The years 2020 and 2021 have been unusual. They have included a pandemic, supply chain shortages, a shift to remote work and a surge in ransomware attacks.
A report from cybersecurity firm Group-IB said that ransomware attacks grew by more than 150% in 2020. These attacks are causing a disruption in service and are seen as a threat as a threat to national security.
Ransomware it is a specific type of malware that completely takes over a computer and renders it useless. In addition to being locked out of the computer, the ransomware scours the system for vital files and encrypts them with an unbreakable encryption key. The system and its files aren't released until a ransom is paid.
Over time, ransomware attacks have evolved into organized gangs targeting businesses and government agencies. And they're demanding much higher ransoms. A bank or hospital that lives by its computers might be all too willing to pay a million-dollar ransom, but few individuals can.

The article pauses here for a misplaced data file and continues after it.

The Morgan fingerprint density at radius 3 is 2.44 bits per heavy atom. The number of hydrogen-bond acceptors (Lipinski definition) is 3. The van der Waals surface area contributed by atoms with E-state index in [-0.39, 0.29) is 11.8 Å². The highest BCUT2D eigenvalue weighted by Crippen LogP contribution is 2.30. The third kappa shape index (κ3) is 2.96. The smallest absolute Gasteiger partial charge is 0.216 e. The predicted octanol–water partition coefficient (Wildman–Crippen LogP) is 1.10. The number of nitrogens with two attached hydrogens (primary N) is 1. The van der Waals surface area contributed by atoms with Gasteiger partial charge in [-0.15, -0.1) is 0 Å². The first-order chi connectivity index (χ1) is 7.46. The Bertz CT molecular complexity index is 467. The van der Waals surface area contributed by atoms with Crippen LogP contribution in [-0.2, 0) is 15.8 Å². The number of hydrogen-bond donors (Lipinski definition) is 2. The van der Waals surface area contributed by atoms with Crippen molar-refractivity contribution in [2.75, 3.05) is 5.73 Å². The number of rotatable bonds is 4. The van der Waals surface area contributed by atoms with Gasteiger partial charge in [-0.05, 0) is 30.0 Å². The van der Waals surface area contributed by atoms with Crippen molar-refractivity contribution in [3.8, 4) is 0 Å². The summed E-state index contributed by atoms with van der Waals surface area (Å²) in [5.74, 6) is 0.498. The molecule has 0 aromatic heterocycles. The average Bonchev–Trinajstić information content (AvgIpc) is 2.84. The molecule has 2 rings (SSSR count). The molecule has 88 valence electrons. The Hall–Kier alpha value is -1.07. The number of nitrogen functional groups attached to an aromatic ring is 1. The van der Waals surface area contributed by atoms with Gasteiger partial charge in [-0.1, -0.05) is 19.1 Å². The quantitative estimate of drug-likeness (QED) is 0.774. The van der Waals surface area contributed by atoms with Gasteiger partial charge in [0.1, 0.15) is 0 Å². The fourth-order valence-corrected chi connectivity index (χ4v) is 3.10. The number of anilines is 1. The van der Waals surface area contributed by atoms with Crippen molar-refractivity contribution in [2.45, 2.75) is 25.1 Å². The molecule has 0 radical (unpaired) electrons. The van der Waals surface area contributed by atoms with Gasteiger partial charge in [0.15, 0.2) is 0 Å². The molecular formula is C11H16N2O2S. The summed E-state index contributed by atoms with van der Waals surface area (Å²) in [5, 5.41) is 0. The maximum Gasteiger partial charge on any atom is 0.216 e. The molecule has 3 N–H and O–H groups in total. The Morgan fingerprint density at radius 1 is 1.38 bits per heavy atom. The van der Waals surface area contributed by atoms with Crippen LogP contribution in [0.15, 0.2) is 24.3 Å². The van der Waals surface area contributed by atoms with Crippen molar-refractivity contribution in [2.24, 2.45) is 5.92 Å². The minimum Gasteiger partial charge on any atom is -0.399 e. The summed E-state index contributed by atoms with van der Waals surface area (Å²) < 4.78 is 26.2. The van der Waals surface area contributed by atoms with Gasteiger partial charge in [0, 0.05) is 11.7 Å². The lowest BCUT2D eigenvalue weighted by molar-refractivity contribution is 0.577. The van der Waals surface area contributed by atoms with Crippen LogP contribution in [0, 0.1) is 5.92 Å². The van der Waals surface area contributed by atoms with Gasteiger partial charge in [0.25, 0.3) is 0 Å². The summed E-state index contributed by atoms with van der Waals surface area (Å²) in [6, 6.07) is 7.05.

Ransomware attacks in 2021
Colonial Pipeline made headlines in May when a ransomware attack disrupted the gas supply on the U.S. East Coast, from Texas to New Jersey. The company shut down the pipeline when some of its digital systems were infected. The halt in operations caused panic-buying, gas shortages and higher prices at the pump. Colonial Pipeline paid a $4.4 million ransom before it was able to regain access to its system and restart operations.
Often, the public doesn't hear about ransomware attack outcomes because they're not always disclosed. Companies might not want to disclose that they caved to pressure, or law enforcement may ask them not to say anything so as not to embolden other gangs.
Other ransomware attack victims in 2021 include Acer, Quanta, JBS Foods, the National Basketball Association and CNA Financial, among others. And the year isn't over yet.
Why are ransomware attacks happening now?
There has been a surge in ransomware attacks for many reasons:
When ransomware attacks first began in the last decade, targeted individuals paid a few thousand dollars to regain access to their computers. Now, gangs have moved on to bigger targets -- and several corporations have paid tens of millions in ransom.
No one is stopping hackers